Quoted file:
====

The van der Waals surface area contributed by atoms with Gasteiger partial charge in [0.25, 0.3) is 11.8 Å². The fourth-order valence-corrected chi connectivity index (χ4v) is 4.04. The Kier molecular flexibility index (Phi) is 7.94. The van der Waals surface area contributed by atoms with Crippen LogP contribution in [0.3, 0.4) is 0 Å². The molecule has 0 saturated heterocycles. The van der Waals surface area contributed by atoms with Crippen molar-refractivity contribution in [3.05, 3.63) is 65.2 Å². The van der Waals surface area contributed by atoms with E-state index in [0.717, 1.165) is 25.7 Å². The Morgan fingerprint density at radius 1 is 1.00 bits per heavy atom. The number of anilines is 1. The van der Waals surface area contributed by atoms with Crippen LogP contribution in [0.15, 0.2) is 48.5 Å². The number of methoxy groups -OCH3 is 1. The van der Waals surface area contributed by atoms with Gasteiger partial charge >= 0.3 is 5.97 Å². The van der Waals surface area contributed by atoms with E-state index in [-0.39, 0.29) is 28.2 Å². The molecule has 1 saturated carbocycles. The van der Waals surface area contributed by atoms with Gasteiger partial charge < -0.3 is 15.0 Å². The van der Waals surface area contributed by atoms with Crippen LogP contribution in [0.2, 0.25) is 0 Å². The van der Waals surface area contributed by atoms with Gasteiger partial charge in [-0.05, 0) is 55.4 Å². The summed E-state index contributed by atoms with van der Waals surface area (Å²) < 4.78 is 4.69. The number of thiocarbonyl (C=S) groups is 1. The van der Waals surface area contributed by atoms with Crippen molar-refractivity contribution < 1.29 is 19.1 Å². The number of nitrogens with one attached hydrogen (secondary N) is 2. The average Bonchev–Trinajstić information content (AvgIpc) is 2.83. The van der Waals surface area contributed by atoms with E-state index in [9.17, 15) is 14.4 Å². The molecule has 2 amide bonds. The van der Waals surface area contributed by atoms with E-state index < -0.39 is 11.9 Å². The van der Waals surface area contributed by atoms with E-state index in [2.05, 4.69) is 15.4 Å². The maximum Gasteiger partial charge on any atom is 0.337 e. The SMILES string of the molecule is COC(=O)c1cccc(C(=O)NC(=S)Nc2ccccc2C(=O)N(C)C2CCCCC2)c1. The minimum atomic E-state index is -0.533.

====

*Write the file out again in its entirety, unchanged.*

The van der Waals surface area contributed by atoms with Gasteiger partial charge in [0.25, 0.3) is 11.8 Å². The fourth-order valence-corrected chi connectivity index (χ4v) is 4.04. The Kier molecular flexibility index (Phi) is 7.94. The van der Waals surface area contributed by atoms with Crippen LogP contribution in [0.3, 0.4) is 0 Å². The molecule has 0 saturated heterocycles. The van der Waals surface area contributed by atoms with Crippen molar-refractivity contribution in [3.05, 3.63) is 65.2 Å². The van der Waals surface area contributed by atoms with E-state index in [0.717, 1.165) is 25.7 Å². The Morgan fingerprint density at radius 1 is 1.00 bits per heavy atom. The number of anilines is 1. The van der Waals surface area contributed by atoms with Crippen LogP contribution in [0.15, 0.2) is 48.5 Å². The number of methoxy groups -OCH3 is 1. The van der Waals surface area contributed by atoms with Gasteiger partial charge >= 0.3 is 5.97 Å². The van der Waals surface area contributed by atoms with E-state index in [-0.39, 0.29) is 28.2 Å². The molecule has 1 saturated carbocycles. The van der Waals surface area contributed by atoms with Gasteiger partial charge < -0.3 is 15.0 Å². The van der Waals surface area contributed by atoms with Crippen LogP contribution in [0.2, 0.25) is 0 Å². The van der Waals surface area contributed by atoms with Gasteiger partial charge in [-0.05, 0) is 55.4 Å². The summed E-state index contributed by atoms with van der Waals surface area (Å²) < 4.78 is 4.69. The number of thiocarbonyl (C=S) groups is 1. The van der Waals surface area contributed by atoms with Crippen molar-refractivity contribution < 1.29 is 19.1 Å². The number of nitrogens with one attached hydrogen (secondary N) is 2. The average Bonchev–Trinajstić information content (AvgIpc) is 2.83. The van der Waals surface area contributed by atoms with E-state index in [9.17, 15) is 14.4 Å². The molecule has 2 amide bonds. The van der Waals surface area contributed by atoms with E-state index < -0.39 is 11.9 Å². The van der Waals surface area contributed by atoms with E-state index in [2.05, 4.69) is 15.4 Å². The maximum Gasteiger partial charge on any atom is 0.337 e. The SMILES string of the molecule is COC(=O)c1cccc(C(=O)NC(=S)Nc2ccccc2C(=O)N(C)C2CCCCC2)c1. The minimum atomic E-state index is -0.533.